The plug 73 is made from a material which has a melting point higher than that of the molding material which is used to mold the tool body. Moreover, since the shank 72 is used to chuck the tool 80 in the surfacing machines, it is essential that it be made from a hardened steel to minimize wear. For economy, therefore, it may be desirable to make the shank from a material different from that of the head 74, in which case the shank may be threaded or otherwise secured at one end in an axial blind bore (not illustrated) in the bottom of head 74 to project therefrom as shown in FIG. 6.

Although two different types of inserts 40 and 40' have been disclosed, it will be apparent that either type of insert may be employed with either of the molds 20 and 60. The advantage of the insert 40 is that when a semi-finished blank is blocked thereon for grinding, its finished side is supported by line contact two thirds of the radial distance from its centerline so that any undesirable flexing of the lens during grinding is minimized.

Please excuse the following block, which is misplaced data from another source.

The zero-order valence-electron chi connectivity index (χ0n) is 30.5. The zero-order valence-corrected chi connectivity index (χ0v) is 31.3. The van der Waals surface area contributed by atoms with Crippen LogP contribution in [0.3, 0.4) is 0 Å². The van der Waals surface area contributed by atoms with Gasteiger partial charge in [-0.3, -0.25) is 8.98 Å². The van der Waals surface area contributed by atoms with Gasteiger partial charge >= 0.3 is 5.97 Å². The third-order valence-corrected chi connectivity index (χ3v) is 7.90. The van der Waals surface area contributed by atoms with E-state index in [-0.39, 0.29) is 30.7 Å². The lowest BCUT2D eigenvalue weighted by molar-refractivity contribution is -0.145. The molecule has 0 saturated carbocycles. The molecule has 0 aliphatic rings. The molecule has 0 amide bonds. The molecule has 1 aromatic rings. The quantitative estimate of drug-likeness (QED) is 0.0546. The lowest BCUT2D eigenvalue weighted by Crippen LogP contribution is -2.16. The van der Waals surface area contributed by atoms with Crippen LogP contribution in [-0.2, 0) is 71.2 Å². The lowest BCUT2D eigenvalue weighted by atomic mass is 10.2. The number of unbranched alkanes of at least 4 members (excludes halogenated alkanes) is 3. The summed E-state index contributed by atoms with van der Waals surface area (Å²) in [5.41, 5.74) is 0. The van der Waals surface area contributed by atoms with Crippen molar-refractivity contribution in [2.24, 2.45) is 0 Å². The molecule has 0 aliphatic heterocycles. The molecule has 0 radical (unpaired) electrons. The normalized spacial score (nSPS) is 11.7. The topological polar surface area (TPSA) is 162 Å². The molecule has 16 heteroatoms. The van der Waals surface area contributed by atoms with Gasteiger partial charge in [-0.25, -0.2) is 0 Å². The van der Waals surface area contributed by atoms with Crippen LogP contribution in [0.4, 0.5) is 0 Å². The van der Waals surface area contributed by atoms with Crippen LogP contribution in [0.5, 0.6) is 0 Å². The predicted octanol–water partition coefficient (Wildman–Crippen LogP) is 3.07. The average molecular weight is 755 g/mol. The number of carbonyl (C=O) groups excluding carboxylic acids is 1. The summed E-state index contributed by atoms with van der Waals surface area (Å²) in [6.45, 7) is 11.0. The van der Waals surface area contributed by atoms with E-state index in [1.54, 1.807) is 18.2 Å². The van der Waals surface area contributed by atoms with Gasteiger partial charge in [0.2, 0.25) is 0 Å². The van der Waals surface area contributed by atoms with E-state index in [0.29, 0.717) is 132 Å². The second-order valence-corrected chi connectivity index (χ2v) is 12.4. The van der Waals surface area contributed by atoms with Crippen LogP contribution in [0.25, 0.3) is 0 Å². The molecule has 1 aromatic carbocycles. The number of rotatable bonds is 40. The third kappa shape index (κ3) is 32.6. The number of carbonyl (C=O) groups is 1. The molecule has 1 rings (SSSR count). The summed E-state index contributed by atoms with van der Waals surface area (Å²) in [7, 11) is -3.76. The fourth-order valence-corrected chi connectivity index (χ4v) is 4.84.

From the foregoing it will be apparent that the instant invention provides a relatively simple and inexpensive tool for blocking lenses of the type described prior to the grinding of convex or concave surfaces thereon. The use of molded tools with retrievable inserts and reusable chucking shanks, obviates the need for the expensive machining stages that were heretofore required to provide properly oriented recesses and chucking surfaces in the tools. These novel tools, moreover, are substantially more inexpensive than prior such tools; and, since the chuck shanks and inserts 40 40 are retrievable after use, merely by melting down the tool bodies, the method and apparatus disclosed herein enable a substantial reduction in the storage facilities heretofor required for such tools.